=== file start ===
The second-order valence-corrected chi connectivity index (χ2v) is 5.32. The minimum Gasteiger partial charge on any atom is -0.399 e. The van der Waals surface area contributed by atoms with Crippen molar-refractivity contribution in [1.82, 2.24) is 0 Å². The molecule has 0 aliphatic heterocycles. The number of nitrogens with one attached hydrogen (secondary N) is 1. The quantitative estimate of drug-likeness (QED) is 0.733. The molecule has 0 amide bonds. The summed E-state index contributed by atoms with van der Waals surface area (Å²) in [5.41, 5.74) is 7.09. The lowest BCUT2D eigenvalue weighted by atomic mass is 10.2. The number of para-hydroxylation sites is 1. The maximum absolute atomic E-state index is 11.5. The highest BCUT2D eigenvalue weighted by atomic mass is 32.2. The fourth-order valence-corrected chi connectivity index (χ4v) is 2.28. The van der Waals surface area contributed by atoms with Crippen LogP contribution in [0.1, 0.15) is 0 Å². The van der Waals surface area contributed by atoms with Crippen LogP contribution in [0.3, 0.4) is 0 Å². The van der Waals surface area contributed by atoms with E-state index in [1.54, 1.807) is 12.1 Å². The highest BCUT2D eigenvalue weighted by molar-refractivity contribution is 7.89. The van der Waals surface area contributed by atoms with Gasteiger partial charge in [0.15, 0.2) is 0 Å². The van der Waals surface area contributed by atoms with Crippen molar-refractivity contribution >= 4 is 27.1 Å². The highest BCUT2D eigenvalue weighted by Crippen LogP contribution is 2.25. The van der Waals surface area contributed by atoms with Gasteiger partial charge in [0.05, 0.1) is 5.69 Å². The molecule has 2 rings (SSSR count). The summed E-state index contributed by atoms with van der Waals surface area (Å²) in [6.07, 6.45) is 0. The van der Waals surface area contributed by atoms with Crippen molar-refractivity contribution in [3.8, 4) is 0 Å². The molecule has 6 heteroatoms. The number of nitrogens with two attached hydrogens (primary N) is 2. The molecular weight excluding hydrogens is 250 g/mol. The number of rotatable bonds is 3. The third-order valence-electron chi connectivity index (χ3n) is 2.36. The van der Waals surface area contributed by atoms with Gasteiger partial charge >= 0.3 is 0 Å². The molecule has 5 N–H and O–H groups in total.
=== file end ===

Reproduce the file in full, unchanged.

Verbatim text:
The second-order valence-corrected chi connectivity index (χ2v) is 5.32. The minimum Gasteiger partial charge on any atom is -0.399 e. The van der Waals surface area contributed by atoms with Crippen molar-refractivity contribution in [1.82, 2.24) is 0 Å². The molecule has 0 aliphatic heterocycles. The number of nitrogens with one attached hydrogen (secondary N) is 1. The quantitative estimate of drug-likeness (QED) is 0.733. The molecule has 0 amide bonds. The summed E-state index contributed by atoms with van der Waals surface area (Å²) in [5.41, 5.74) is 7.09. The lowest BCUT2D eigenvalue weighted by atomic mass is 10.2. The number of para-hydroxylation sites is 1. The maximum absolute atomic E-state index is 11.5. The highest BCUT2D eigenvalue weighted by atomic mass is 32.2. The fourth-order valence-corrected chi connectivity index (χ4v) is 2.28. The van der Waals surface area contributed by atoms with Crippen LogP contribution in [0.1, 0.15) is 0 Å². The van der Waals surface area contributed by atoms with Crippen LogP contribution in [0.3, 0.4) is 0 Å². The van der Waals surface area contributed by atoms with E-state index in [1.54, 1.807) is 12.1 Å². The highest BCUT2D eigenvalue weighted by molar-refractivity contribution is 7.89. The van der Waals surface area contributed by atoms with Gasteiger partial charge in [0.15, 0.2) is 0 Å². The van der Waals surface area contributed by atoms with Crippen molar-refractivity contribution >= 4 is 27.1 Å². The highest BCUT2D eigenvalue weighted by Crippen LogP contribution is 2.25. The van der Waals surface area contributed by atoms with Gasteiger partial charge in [0.05, 0.1) is 5.69 Å². The molecule has 2 rings (SSSR count). The summed E-state index contributed by atoms with van der Waals surface area (Å²) in [6.07, 6.45) is 0. The van der Waals surface area contributed by atoms with Crippen molar-refractivity contribution in [3.8, 4) is 0 Å². The molecule has 6 heteroatoms. The number of nitrogens with two attached hydrogens (primary N) is 2. The molecular weight excluding hydrogens is 250 g/mol. The number of rotatable bonds is 3. The third-order valence-electron chi connectivity index (χ3n) is 2.36. The van der Waals surface area contributed by atoms with Gasteiger partial charge >= 0.3 is 0 Å². The molecule has 5 N–H and O–H groups in total.